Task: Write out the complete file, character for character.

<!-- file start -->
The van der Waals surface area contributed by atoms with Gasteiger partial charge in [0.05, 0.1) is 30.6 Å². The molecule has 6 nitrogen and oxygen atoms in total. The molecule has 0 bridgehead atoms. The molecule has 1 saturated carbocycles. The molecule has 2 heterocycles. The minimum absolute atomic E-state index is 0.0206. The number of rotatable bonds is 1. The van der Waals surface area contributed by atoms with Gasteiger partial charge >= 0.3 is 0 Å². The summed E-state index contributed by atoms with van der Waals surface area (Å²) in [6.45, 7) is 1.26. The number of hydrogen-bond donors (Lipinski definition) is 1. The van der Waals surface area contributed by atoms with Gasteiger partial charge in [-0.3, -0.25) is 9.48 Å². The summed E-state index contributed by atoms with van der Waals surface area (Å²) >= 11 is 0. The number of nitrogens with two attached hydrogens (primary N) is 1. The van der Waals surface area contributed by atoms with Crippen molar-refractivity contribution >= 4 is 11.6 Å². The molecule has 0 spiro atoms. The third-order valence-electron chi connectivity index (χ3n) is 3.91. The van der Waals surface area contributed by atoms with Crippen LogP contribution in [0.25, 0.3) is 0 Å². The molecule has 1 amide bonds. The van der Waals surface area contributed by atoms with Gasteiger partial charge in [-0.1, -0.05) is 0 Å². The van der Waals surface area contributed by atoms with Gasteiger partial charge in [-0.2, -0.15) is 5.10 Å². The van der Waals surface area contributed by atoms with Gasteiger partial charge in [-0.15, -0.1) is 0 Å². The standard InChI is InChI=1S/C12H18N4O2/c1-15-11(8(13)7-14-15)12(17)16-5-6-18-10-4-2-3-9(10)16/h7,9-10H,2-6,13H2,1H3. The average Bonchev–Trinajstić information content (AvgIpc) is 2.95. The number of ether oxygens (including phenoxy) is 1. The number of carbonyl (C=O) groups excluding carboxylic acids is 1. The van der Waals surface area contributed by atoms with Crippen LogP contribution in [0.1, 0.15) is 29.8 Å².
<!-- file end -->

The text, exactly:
The van der Waals surface area contributed by atoms with Gasteiger partial charge in [0.05, 0.1) is 30.6 Å². The molecule has 6 nitrogen and oxygen atoms in total. The molecule has 0 bridgehead atoms. The molecule has 1 saturated carbocycles. The molecule has 2 heterocycles. The minimum absolute atomic E-state index is 0.0206. The number of rotatable bonds is 1. The van der Waals surface area contributed by atoms with Gasteiger partial charge >= 0.3 is 0 Å². The summed E-state index contributed by atoms with van der Waals surface area (Å²) in [6.45, 7) is 1.26. The number of hydrogen-bond donors (Lipinski definition) is 1. The van der Waals surface area contributed by atoms with Gasteiger partial charge in [-0.3, -0.25) is 9.48 Å². The summed E-state index contributed by atoms with van der Waals surface area (Å²) >= 11 is 0. The number of nitrogens with two attached hydrogens (primary N) is 1. The van der Waals surface area contributed by atoms with Crippen molar-refractivity contribution >= 4 is 11.6 Å². The molecule has 0 spiro atoms. The third-order valence-electron chi connectivity index (χ3n) is 3.91. The van der Waals surface area contributed by atoms with Crippen LogP contribution in [0.25, 0.3) is 0 Å². The molecule has 1 amide bonds. The van der Waals surface area contributed by atoms with Gasteiger partial charge in [-0.1, -0.05) is 0 Å². The van der Waals surface area contributed by atoms with Gasteiger partial charge in [-0.2, -0.15) is 5.10 Å². The van der Waals surface area contributed by atoms with Gasteiger partial charge in [-0.15, -0.1) is 0 Å². The standard InChI is InChI=1S/C12H18N4O2/c1-15-11(8(13)7-14-15)12(17)16-5-6-18-10-4-2-3-9(10)16/h7,9-10H,2-6,13H2,1H3. The average Bonchev–Trinajstić information content (AvgIpc) is 2.95. The number of ether oxygens (including phenoxy) is 1. The number of carbonyl (C=O) groups excluding carboxylic acids is 1. The van der Waals surface area contributed by atoms with Crippen LogP contribution in [0.1, 0.15) is 29.8 Å².